An ectopic pregnancy occurs when a fertilized egg implants somewhere other than the main cavity of the uterus. Pregnancy begins with a fertilized egg. Normally, the fertilized egg attaches itself to the lining of the uterus. An ectopic pregnancy most often occurs in one of the tubes that carry eggs from the ovaries to the uterus (fallopian tubes).
This type of ectopic pregnancy is known as a tubal pregnancy. In some cases, however, an ectopic pregnancy occurs in the abdominal cavity, ovary or neck of the uterus (cervix). An ectopic pregnancy can't proceed normally. The fertilized egg can't survive, and the growing tissue might destroy various maternal structures. Left untreated, life-threatening blood loss is possible.
Light vaginal bleeding
Nausea and vomiting with pain
Lower abdominal pain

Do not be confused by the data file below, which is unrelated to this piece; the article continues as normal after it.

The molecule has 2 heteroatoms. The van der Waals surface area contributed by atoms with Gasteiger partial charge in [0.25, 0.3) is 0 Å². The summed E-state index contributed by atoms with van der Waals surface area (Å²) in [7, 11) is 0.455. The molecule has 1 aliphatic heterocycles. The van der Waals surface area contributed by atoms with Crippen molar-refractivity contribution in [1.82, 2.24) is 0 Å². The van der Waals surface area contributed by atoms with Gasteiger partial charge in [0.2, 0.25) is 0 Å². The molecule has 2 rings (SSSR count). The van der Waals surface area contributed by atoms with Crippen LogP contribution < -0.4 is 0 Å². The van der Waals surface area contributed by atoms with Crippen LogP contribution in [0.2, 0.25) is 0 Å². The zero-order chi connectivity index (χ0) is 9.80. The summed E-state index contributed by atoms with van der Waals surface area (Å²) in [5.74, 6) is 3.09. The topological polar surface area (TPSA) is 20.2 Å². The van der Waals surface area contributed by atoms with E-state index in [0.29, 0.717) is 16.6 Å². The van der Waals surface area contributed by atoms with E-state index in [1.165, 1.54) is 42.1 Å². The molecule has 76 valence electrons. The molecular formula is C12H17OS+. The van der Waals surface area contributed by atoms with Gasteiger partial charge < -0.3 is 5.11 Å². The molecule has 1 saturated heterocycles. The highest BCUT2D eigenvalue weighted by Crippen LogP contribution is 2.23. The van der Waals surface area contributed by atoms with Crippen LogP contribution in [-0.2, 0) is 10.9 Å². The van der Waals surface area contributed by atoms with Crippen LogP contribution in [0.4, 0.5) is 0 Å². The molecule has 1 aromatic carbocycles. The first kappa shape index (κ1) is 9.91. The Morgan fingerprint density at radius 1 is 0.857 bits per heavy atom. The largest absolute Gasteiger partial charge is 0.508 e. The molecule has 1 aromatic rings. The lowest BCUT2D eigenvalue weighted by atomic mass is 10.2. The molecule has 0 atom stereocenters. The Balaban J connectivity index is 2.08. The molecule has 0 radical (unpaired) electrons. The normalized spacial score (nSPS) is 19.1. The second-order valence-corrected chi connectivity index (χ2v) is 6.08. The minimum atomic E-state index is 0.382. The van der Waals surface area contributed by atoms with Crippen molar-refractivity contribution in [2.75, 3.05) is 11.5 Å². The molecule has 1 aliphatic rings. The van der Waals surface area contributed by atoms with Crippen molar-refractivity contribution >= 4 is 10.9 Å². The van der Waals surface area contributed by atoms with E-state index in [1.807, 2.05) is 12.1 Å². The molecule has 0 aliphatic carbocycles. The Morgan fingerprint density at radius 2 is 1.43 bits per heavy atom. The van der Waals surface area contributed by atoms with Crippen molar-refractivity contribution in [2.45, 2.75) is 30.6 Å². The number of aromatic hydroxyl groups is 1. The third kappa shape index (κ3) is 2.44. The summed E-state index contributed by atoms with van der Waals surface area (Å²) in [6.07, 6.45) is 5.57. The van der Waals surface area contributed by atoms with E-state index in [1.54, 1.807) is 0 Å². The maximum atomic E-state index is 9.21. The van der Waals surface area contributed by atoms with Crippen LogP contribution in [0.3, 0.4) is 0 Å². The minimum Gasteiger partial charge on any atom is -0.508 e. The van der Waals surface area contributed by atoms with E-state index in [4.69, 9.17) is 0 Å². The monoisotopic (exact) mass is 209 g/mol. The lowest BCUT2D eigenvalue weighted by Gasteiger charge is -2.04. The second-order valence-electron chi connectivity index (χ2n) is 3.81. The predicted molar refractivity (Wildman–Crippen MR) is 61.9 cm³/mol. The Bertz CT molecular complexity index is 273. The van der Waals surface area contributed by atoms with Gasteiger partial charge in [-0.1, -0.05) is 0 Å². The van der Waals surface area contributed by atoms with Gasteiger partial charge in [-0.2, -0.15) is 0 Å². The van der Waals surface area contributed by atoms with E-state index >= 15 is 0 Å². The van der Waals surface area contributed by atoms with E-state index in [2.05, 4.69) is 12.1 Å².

Sharp abdominal cramps
Pain on one side of your body
Dizziness or weakness
Pain in your shoulder, neck, or rectum
If the fallopian tube ruptures, the pain and bleeding could be severe enough to cause fainting.
The exam may show tenderness in the pelvic area. A pregnancy test and vaginal ultrasound will be done. HCG is a hormone normally produced during pregnancy. Checking the blood level of this hormone (quantitative HCG blood test) can diagnose pregnancy.
Ectopic pregnancy is life-threatening. The pregnancy cannot continue to birth. The developing cells must be removed to save the mother's life. If the area of the ectopic pregnancy breaks open (ruptures), it can lead to bleeding and shock, an emergency condition.
Treatment for shock may include:
Fluids given through a vein
Keeping warm Oxygen
Raising the legs
If the ectopic pregnancy has not ruptured, treatment may include: Surgery Medicine that ends the pregnancy, along with close monitoring by your doctor.